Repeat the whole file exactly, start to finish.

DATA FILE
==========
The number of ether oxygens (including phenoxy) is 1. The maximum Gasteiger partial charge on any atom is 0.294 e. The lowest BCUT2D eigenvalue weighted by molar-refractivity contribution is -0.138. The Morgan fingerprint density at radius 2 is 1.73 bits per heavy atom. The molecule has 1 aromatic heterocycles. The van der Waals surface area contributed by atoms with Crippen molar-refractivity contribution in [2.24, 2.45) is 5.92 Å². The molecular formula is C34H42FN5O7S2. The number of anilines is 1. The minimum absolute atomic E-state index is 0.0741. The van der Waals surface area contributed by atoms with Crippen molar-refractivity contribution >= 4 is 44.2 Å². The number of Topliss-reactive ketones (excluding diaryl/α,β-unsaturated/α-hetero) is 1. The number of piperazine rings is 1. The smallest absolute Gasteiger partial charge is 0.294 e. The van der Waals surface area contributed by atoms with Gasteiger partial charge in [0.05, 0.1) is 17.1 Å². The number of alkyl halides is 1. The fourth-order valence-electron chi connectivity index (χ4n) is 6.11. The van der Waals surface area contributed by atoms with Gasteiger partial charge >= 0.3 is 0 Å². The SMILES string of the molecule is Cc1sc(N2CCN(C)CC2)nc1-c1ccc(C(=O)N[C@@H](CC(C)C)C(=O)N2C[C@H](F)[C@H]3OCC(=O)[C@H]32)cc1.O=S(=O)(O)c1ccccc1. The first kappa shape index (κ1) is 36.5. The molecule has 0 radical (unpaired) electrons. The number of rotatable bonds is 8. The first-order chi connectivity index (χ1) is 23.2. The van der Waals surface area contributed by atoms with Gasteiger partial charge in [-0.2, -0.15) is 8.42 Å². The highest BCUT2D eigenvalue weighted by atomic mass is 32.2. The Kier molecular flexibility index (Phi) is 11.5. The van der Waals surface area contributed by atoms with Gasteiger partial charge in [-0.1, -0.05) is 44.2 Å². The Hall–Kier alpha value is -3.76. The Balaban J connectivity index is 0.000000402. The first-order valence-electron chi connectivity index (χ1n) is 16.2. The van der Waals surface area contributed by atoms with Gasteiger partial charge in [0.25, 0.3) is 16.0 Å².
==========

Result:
The number of ether oxygens (including phenoxy) is 1. The maximum Gasteiger partial charge on any atom is 0.294 e. The lowest BCUT2D eigenvalue weighted by molar-refractivity contribution is -0.138. The Morgan fingerprint density at radius 2 is 1.73 bits per heavy atom. The molecule has 1 aromatic heterocycles. The van der Waals surface area contributed by atoms with Crippen molar-refractivity contribution in [2.24, 2.45) is 5.92 Å². The molecular formula is C34H42FN5O7S2. The number of anilines is 1. The minimum absolute atomic E-state index is 0.0741. The van der Waals surface area contributed by atoms with Crippen molar-refractivity contribution >= 4 is 44.2 Å². The number of Topliss-reactive ketones (excluding diaryl/α,β-unsaturated/α-hetero) is 1. The number of piperazine rings is 1. The smallest absolute Gasteiger partial charge is 0.294 e. The van der Waals surface area contributed by atoms with Gasteiger partial charge in [0.05, 0.1) is 17.1 Å². The number of alkyl halides is 1. The fourth-order valence-electron chi connectivity index (χ4n) is 6.11. The van der Waals surface area contributed by atoms with Gasteiger partial charge >= 0.3 is 0 Å². The SMILES string of the molecule is Cc1sc(N2CCN(C)CC2)nc1-c1ccc(C(=O)N[C@@H](CC(C)C)C(=O)N2C[C@H](F)[C@H]3OCC(=O)[C@H]32)cc1.O=S(=O)(O)c1ccccc1. The first kappa shape index (κ1) is 36.5. The molecule has 0 radical (unpaired) electrons. The number of rotatable bonds is 8. The first-order chi connectivity index (χ1) is 23.2. The van der Waals surface area contributed by atoms with Gasteiger partial charge in [-0.2, -0.15) is 8.42 Å². The highest BCUT2D eigenvalue weighted by atomic mass is 32.2. The Kier molecular flexibility index (Phi) is 11.5. The van der Waals surface area contributed by atoms with Gasteiger partial charge in [-0.1, -0.05) is 44.2 Å². The Hall–Kier alpha value is -3.76. The Balaban J connectivity index is 0.000000402. The first-order valence-electron chi connectivity index (χ1n) is 16.2. The van der Waals surface area contributed by atoms with Gasteiger partial charge in [0.25, 0.3) is 16.0 Å².